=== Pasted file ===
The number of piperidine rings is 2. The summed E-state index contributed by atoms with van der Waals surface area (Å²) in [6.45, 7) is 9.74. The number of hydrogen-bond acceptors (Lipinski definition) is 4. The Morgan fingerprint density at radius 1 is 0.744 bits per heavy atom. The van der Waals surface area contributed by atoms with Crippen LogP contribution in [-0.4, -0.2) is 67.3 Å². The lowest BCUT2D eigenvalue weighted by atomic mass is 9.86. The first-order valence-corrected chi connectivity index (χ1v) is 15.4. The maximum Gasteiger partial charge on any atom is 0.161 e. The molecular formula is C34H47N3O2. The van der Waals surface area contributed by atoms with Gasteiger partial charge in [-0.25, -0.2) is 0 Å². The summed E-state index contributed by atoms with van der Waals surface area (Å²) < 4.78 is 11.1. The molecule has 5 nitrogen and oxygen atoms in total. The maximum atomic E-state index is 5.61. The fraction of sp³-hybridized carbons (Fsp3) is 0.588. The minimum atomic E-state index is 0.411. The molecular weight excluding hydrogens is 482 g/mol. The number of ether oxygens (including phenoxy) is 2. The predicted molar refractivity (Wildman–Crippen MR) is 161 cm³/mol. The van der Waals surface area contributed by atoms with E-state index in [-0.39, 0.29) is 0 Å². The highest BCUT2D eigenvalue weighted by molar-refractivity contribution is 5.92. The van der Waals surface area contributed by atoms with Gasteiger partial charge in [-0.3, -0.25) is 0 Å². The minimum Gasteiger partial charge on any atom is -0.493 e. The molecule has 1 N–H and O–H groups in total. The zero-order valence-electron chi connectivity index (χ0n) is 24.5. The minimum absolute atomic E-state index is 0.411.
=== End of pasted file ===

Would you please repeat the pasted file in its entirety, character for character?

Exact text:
The number of piperidine rings is 2. The summed E-state index contributed by atoms with van der Waals surface area (Å²) in [6.45, 7) is 9.74. The number of hydrogen-bond acceptors (Lipinski definition) is 4. The Morgan fingerprint density at radius 1 is 0.744 bits per heavy atom. The van der Waals surface area contributed by atoms with Crippen LogP contribution in [-0.4, -0.2) is 67.3 Å². The lowest BCUT2D eigenvalue weighted by atomic mass is 9.86. The first-order valence-corrected chi connectivity index (χ1v) is 15.4. The maximum Gasteiger partial charge on any atom is 0.161 e. The molecular formula is C34H47N3O2. The van der Waals surface area contributed by atoms with Gasteiger partial charge in [-0.25, -0.2) is 0 Å². The summed E-state index contributed by atoms with van der Waals surface area (Å²) < 4.78 is 11.1. The molecule has 5 nitrogen and oxygen atoms in total. The maximum atomic E-state index is 5.61. The fraction of sp³-hybridized carbons (Fsp3) is 0.588. The minimum atomic E-state index is 0.411. The molecular weight excluding hydrogens is 482 g/mol. The number of ether oxygens (including phenoxy) is 2. The predicted molar refractivity (Wildman–Crippen MR) is 161 cm³/mol. The van der Waals surface area contributed by atoms with E-state index in [-0.39, 0.29) is 0 Å². The highest BCUT2D eigenvalue weighted by molar-refractivity contribution is 5.92. The van der Waals surface area contributed by atoms with Gasteiger partial charge in [-0.3, -0.25) is 0 Å². The minimum Gasteiger partial charge on any atom is -0.493 e. The molecule has 1 N–H and O–H groups in total. The zero-order valence-electron chi connectivity index (χ0n) is 24.5. The minimum absolute atomic E-state index is 0.411.